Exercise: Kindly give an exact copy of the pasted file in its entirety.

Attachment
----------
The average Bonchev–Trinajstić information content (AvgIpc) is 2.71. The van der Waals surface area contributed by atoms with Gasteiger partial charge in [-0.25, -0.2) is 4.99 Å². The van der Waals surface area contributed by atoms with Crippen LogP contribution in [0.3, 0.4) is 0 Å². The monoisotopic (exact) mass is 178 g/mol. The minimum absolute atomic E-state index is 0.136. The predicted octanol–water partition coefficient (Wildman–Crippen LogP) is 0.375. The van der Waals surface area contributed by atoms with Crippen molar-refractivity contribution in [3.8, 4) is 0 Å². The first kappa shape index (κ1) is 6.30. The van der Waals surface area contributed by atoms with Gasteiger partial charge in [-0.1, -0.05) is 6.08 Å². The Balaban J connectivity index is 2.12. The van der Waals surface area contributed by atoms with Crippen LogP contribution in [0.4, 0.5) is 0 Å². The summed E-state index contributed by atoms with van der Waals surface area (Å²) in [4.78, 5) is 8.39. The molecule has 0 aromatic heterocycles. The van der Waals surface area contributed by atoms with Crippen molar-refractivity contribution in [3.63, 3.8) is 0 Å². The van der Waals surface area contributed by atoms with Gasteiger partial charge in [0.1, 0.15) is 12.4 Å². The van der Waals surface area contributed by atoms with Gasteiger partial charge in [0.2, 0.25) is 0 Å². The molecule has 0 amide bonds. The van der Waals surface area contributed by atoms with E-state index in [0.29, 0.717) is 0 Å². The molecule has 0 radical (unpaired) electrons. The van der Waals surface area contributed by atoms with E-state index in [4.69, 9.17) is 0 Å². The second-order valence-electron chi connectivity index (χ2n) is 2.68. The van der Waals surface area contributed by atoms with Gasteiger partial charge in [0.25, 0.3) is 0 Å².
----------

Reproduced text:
The average Bonchev–Trinajstić information content (AvgIpc) is 2.71. The van der Waals surface area contributed by atoms with Gasteiger partial charge in [-0.25, -0.2) is 4.99 Å². The van der Waals surface area contributed by atoms with Crippen LogP contribution in [0.3, 0.4) is 0 Å². The monoisotopic (exact) mass is 178 g/mol. The minimum absolute atomic E-state index is 0.136. The predicted octanol–water partition coefficient (Wildman–Crippen LogP) is 0.375. The van der Waals surface area contributed by atoms with Crippen molar-refractivity contribution in [3.8, 4) is 0 Å². The first kappa shape index (κ1) is 6.30. The van der Waals surface area contributed by atoms with Gasteiger partial charge in [-0.1, -0.05) is 6.08 Å². The Balaban J connectivity index is 2.12. The van der Waals surface area contributed by atoms with Crippen LogP contribution in [0.4, 0.5) is 0 Å². The summed E-state index contributed by atoms with van der Waals surface area (Å²) in [4.78, 5) is 8.39. The molecule has 0 aromatic heterocycles. The van der Waals surface area contributed by atoms with Crippen molar-refractivity contribution in [3.63, 3.8) is 0 Å². The van der Waals surface area contributed by atoms with Gasteiger partial charge in [0.1, 0.15) is 12.4 Å². The van der Waals surface area contributed by atoms with Gasteiger partial charge in [0.2, 0.25) is 0 Å². The molecule has 0 amide bonds. The van der Waals surface area contributed by atoms with E-state index in [0.29, 0.717) is 0 Å². The molecule has 0 radical (unpaired) electrons. The van der Waals surface area contributed by atoms with E-state index in [4.69, 9.17) is 0 Å². The second-order valence-electron chi connectivity index (χ2n) is 2.68. The van der Waals surface area contributed by atoms with Gasteiger partial charge in [0.25, 0.3) is 0 Å².